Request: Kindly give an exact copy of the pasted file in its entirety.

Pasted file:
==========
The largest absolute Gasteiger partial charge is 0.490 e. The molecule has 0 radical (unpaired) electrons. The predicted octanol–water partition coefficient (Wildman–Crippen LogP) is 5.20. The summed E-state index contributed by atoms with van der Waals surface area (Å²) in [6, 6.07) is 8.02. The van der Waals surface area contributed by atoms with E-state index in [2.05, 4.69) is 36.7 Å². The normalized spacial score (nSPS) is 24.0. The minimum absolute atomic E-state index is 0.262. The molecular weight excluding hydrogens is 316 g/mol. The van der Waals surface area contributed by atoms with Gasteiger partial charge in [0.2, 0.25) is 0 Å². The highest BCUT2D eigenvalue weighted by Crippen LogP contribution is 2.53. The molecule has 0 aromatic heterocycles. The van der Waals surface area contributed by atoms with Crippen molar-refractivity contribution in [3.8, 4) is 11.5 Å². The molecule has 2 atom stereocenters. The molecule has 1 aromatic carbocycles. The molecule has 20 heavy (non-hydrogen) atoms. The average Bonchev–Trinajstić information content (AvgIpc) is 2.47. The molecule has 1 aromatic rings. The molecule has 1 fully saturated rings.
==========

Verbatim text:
The largest absolute Gasteiger partial charge is 0.490 e. The molecule has 0 radical (unpaired) electrons. The predicted octanol–water partition coefficient (Wildman–Crippen LogP) is 5.20. The summed E-state index contributed by atoms with van der Waals surface area (Å²) in [6, 6.07) is 8.02. The van der Waals surface area contributed by atoms with E-state index in [2.05, 4.69) is 36.7 Å². The normalized spacial score (nSPS) is 24.0. The minimum absolute atomic E-state index is 0.262. The molecular weight excluding hydrogens is 316 g/mol. The van der Waals surface area contributed by atoms with Gasteiger partial charge in [0.2, 0.25) is 0 Å². The highest BCUT2D eigenvalue weighted by Crippen LogP contribution is 2.53. The molecule has 0 aromatic heterocycles. The van der Waals surface area contributed by atoms with Crippen molar-refractivity contribution in [3.8, 4) is 11.5 Å². The molecule has 2 atom stereocenters. The molecule has 1 aromatic carbocycles. The molecule has 20 heavy (non-hydrogen) atoms. The average Bonchev–Trinajstić information content (AvgIpc) is 2.47. The molecule has 1 aromatic rings. The molecule has 1 fully saturated rings.